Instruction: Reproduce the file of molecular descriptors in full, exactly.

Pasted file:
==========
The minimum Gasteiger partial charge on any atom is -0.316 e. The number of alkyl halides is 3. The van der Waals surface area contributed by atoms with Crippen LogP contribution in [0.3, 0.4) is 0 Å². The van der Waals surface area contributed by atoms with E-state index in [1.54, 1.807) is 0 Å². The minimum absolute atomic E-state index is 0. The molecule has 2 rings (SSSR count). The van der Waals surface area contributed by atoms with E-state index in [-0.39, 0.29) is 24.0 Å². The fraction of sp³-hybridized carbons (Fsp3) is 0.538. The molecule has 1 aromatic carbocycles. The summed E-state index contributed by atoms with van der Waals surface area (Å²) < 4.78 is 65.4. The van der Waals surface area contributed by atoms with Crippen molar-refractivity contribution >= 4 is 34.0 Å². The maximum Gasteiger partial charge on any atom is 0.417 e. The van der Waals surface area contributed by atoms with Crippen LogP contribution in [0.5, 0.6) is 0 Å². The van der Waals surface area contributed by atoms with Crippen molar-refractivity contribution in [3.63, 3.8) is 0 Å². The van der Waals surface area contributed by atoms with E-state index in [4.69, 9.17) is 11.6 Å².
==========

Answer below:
The minimum Gasteiger partial charge on any atom is -0.316 e. The number of alkyl halides is 3. The van der Waals surface area contributed by atoms with Crippen LogP contribution in [0.3, 0.4) is 0 Å². The van der Waals surface area contributed by atoms with E-state index in [1.54, 1.807) is 0 Å². The minimum absolute atomic E-state index is 0. The molecule has 2 rings (SSSR count). The van der Waals surface area contributed by atoms with E-state index in [-0.39, 0.29) is 24.0 Å². The fraction of sp³-hybridized carbons (Fsp3) is 0.538. The molecule has 1 aromatic carbocycles. The summed E-state index contributed by atoms with van der Waals surface area (Å²) < 4.78 is 65.4. The van der Waals surface area contributed by atoms with Crippen molar-refractivity contribution >= 4 is 34.0 Å². The maximum Gasteiger partial charge on any atom is 0.417 e. The van der Waals surface area contributed by atoms with Crippen LogP contribution in [0.5, 0.6) is 0 Å². The van der Waals surface area contributed by atoms with Crippen molar-refractivity contribution in [3.63, 3.8) is 0 Å². The van der Waals surface area contributed by atoms with E-state index in [4.69, 9.17) is 11.6 Å².